Photography by George Payne
“The neighborhood we know as the South Wedge began in the 1820s as a series of small houses owned by families tied to the Erie Canal trade. The Old Stone Warehouse, the oldest commercial building in Rochester, was built here in 1822. The area was actually part of Brighton until Rochester annexed it in 1834 as a buffer region for future growth. In the 1840s George Ellwanger and Patrick Barry of Ellwanger and Barry fame founded their nursery on what was then Grand Avenue (South Avenue today). By the time Frederick Douglass moved to South Ave in the 1860s, the area was flourishing, with the city’s first street railway, a plank road, and a hospital. Douglass’s house still stands at the corner of Hamilton and Bond Streets.
After World War II, however, the Wedge began a slow decline as residents moved to the suburbs. Businesses closed until the Wedge hit rock bottom in the 1970s. Nearly 200 homes and over 25% of all housing units were vacant and prostitution was “rampant” on South Avenue. Still, long-time residents took a stand against the decay and founded the South Wedge Planning Committee in 1973. The Wedge was first published five years later to document the neighborhood’s fight against crime, blight, and vacancy. By placing an emphasis on safety and neighborhood pride, the SWPC brought about a gradual but highly successful renaissance.
Revitablization work continues to the present. In 2006 neighborhood groups transformed a vacant lot populated by drug dealers into Nathaniel Square Park. A sculpture of city founder Nathaniel Rochester was unveiled in 2008 as the park’s centerpiece. The sculpture, which shows Rochester sitting in reflection, was the work of Pepsy Kettavong.
The Linden-South Historic District, comprised of 81 properties on South Avenue and Linden Street, was named “significant in history, architecture, design, archeology and culture” by the State and National Registers of Historic Places.”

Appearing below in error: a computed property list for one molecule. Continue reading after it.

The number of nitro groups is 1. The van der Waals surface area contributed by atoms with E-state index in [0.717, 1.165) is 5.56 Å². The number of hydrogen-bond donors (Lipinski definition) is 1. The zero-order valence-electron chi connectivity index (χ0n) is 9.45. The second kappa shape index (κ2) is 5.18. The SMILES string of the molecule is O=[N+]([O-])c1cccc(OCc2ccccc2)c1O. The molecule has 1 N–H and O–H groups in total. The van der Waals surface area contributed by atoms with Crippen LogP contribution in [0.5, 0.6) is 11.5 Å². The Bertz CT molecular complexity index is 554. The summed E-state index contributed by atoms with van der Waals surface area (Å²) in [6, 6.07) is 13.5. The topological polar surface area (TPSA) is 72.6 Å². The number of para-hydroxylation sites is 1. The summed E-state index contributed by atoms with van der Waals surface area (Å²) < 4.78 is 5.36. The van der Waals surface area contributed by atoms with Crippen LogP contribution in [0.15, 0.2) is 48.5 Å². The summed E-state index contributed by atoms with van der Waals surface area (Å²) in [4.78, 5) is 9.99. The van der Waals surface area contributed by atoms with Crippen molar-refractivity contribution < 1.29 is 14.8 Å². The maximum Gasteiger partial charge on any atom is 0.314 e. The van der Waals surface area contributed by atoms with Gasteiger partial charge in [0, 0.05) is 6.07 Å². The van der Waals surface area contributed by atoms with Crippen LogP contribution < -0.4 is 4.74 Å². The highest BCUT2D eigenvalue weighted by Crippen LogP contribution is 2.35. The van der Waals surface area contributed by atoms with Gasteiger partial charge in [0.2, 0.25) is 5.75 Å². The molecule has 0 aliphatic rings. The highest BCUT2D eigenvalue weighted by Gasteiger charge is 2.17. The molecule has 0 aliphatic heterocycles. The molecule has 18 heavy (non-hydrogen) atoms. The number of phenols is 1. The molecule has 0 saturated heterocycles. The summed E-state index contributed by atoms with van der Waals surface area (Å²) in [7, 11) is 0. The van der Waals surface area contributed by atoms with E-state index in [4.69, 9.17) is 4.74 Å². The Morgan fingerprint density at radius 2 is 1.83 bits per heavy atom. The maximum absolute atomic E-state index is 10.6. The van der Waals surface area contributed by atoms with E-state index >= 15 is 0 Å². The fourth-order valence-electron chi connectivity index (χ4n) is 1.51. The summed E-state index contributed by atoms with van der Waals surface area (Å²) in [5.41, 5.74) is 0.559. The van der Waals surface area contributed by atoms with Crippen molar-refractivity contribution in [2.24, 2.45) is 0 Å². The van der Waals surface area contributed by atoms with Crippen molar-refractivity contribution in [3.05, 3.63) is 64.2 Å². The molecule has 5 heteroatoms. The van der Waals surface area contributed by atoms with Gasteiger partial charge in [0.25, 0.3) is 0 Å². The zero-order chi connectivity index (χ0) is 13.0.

Taken from rocwiki.org/South_Wedge
The The Historic German House & Auditorium is an historical building in the South Wedge. It was originally a parish hall for St. Boniface Church but has served as a restaurant since 1924. Today it serves as a banquet hall for wedding receptions, rehearsal dinners, lectures, parties, concerts, and neighborhood gatherings.
“A great democracy has got to be progressive or it will soon cease to be great or a democracy.”
― Theodore Roosevelt,
“Fame is fun, money is useful, celebrity can be exciting, but finally life is about optimal well-being and how we achieve that in dominator culture, in a greedy culture, in a culture that uses so much of the world’s resources. How do men and women, boys and girls, live lives of compassion, justice and love? And I think that’s the visionary challenge for feminism and all other progressive movements for social change.”
― bell hooks
Nineteenth-century grass-roots populism made twentieth-century progressivism possible. Jill Lepore
South Wedge Mission
We are beloved children of God, and no one can tell us otherwise. We are proud forgiven sinners, neither ashamed of our brokenness, nor obsessed with our failures, boasting only in the foolishness of the Cross of Christ. We strive to be practitioners of resurrection, seekers of wonder, and daredevils of delight.
Our vocations are many: we are teachers, social workers, scientists, nurses, mercenaries, veterans, addicts, artists, activists, entrepeneurs, programmers, unemployed, underemployed and overemployed too. We are gay, straight, old, young, single, married, parents, children, the un-churched, re-churched, non-churched, anti-church, and everything in between. We are the church in this place. Because the Gospel is for us, and for all.